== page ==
September 27, 2012
Let Heaven and Earth Hear
Parashat Haazinu (Deuteronomy 32:1-32:52)
If each spoken word is a droplet of water, then each voice that utters is a wind that brings forth rain.
Though, the wind has no shape. Though, water comes in all shapes and sizes. Though, no mortal power can divine the weather even a few days hence, words turn patterns as surely as the wind turns seasons about the globe.
We have familiar words, torrents of them; some smother us with wholesome joy, others shatter glass and hearts as easily as any tornado. We recognize the peal of anger, the lightning-quick lashes of a fiery tongue. We know frost as hard and cold as any frozen lake when we share — windpipe constricted — the bitterest of news.
Oh yes, there are times when the tongue and head rock from gales of laughter, that warm pleasure that dispels the rainiest of days. There are times when we befriend a stranger and wonder, akin to snowfall in autumn, will it stick or melt away? We wonder at the mystery of loving words. Love is a mist that occludes everything except the ones whom we love. Who can say what the restless wind whispers in secret to the branches of those rooted trees?
We know the love of chirping toddlers who take to their mothers like young grass to dew. Blink once and it is all gone. We know windless days as well, the humbling summer of silence. Ignored, avoided, the words wish to form, but the throat is as parched as a salted desert.
Yet, of all the many words that shower the earth, that flood our lives with meaning — which take root and which take flight? Which words are as ephemeral as a seedless watermelon, giving enjoyment now, but condemned never to bear fruit? And which words rain sustenance to trees that shall offer fruit even to the thousandth generation?
Nearing the very end of Deuteronomy, as Moses’ last breath draws near, Israel’s greatest prophet composes a song of farewell. Written in couplets, it begins like this:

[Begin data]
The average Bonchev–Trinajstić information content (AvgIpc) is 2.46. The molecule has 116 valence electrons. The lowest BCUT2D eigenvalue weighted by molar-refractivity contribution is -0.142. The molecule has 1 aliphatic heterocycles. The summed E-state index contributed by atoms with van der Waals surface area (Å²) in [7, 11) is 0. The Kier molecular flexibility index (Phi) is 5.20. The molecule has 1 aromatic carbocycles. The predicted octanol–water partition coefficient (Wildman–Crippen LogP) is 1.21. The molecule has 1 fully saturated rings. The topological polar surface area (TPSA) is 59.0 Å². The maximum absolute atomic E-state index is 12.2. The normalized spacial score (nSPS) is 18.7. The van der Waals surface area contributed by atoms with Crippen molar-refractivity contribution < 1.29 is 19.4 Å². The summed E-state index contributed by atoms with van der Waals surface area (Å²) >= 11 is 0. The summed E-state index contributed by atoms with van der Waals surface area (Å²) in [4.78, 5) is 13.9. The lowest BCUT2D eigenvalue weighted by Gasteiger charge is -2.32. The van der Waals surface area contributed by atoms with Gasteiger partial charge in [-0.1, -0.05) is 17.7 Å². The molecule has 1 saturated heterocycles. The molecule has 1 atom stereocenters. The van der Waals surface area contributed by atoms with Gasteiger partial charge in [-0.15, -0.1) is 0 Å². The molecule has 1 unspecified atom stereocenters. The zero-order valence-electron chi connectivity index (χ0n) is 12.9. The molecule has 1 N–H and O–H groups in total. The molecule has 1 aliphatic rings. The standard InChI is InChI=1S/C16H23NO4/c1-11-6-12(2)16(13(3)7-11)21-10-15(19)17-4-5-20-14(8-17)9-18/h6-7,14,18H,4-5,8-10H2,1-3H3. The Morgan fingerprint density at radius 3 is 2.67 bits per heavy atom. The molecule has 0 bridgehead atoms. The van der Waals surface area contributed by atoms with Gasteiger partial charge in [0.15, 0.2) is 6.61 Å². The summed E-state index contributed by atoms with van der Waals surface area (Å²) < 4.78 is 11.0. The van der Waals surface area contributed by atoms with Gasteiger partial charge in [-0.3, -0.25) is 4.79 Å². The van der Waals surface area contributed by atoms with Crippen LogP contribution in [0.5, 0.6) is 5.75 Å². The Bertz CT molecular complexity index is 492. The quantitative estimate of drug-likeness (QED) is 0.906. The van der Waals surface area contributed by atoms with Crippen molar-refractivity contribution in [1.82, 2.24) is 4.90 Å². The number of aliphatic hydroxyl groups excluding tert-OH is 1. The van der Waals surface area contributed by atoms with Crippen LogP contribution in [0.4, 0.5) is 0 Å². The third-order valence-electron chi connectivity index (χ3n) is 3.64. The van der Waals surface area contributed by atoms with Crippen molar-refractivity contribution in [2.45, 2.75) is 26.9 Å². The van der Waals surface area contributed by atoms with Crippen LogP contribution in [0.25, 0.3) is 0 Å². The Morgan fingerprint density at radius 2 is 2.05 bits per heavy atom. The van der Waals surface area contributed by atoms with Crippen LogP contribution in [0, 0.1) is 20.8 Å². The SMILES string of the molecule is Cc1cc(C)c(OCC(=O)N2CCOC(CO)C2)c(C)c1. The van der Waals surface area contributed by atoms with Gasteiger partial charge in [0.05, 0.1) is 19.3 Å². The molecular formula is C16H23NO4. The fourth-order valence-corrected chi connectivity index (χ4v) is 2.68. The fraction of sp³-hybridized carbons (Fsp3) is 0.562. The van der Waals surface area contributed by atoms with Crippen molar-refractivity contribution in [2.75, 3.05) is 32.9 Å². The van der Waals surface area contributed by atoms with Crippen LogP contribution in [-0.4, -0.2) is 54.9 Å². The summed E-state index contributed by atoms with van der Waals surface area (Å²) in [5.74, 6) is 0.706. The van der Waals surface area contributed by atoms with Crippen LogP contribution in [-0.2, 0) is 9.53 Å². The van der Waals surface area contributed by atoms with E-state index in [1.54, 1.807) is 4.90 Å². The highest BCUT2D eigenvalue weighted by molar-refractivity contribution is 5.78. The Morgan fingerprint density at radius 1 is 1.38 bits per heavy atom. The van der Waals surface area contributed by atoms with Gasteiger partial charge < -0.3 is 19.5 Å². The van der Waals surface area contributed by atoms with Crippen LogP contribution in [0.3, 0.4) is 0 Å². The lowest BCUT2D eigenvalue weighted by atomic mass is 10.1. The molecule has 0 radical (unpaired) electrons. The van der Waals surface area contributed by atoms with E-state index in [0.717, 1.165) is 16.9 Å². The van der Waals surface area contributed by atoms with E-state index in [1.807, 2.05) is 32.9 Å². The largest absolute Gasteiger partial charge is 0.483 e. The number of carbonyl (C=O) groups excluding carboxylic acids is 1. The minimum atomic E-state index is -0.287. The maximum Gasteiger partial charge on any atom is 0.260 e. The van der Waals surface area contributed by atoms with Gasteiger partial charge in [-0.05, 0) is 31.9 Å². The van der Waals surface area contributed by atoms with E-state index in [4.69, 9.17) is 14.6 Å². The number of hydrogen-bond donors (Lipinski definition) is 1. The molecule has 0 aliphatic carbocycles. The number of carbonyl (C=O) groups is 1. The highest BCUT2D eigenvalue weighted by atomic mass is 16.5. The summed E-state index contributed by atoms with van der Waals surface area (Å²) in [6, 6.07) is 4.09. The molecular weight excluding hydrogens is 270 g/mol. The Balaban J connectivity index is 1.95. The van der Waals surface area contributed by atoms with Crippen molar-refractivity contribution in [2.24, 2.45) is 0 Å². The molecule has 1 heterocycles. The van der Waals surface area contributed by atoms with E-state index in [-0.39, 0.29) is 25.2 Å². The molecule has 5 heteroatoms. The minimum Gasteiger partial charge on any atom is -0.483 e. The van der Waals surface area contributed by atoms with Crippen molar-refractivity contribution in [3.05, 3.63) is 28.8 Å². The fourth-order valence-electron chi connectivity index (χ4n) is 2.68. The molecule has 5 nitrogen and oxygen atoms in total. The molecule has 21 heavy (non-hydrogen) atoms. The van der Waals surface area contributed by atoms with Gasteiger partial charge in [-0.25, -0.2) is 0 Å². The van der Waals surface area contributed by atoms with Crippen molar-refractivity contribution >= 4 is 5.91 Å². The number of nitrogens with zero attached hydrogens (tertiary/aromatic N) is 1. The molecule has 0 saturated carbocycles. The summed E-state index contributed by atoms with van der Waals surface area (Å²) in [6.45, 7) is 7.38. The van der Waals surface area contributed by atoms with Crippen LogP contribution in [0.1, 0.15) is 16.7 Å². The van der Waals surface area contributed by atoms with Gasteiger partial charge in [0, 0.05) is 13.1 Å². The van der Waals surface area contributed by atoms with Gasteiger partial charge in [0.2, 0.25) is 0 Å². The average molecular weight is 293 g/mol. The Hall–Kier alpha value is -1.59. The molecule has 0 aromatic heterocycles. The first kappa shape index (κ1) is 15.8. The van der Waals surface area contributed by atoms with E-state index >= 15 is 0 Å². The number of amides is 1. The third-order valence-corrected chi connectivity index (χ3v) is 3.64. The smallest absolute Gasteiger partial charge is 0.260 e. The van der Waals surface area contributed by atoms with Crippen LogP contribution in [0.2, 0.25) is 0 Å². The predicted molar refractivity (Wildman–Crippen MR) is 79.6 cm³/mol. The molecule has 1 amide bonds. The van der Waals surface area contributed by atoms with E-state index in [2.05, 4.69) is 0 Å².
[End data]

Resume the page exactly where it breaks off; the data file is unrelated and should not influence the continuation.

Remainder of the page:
The song continues with a variety of images and metaphors; however, this first remarkable image of water remains to saturate the mind. For Moses, Torah is the fountainhead, the spring of life. This is not the salted water of the sea, nor is it the deluge left by a hurricane, or even the light snow flurries that dust the sky but never quite kiss the earth. It is living water, the water that sustains, that collects on leaves, that seeps deep into the soil. It is the dew that bathes the grass and the mighty waters that nourish new grain. It is water that cultivates one generation so it can cultivate another.
It is rather fitting that the Song of Moses is read just before Sukkot — the festival that marks the end of Israel’s harvest. For if we can sing with the gusto with which Moses sang, at the end of the year, at the end of the harvest, at the end of his life, beseeching heaven and earth to heed the song of Torah. Undoubtedly, the lyrics will remain, the words will linger into the New Year long after we have put our backs to planting afresh and irrigating anew.
Words are water, our voices the wind that carries the rain.
Rabbi Yehuda Hausman is a Modern Orthodox rabbi who teaches in Los Angeles. He writes about the weekly parasha on his blog, rabbihausman.com.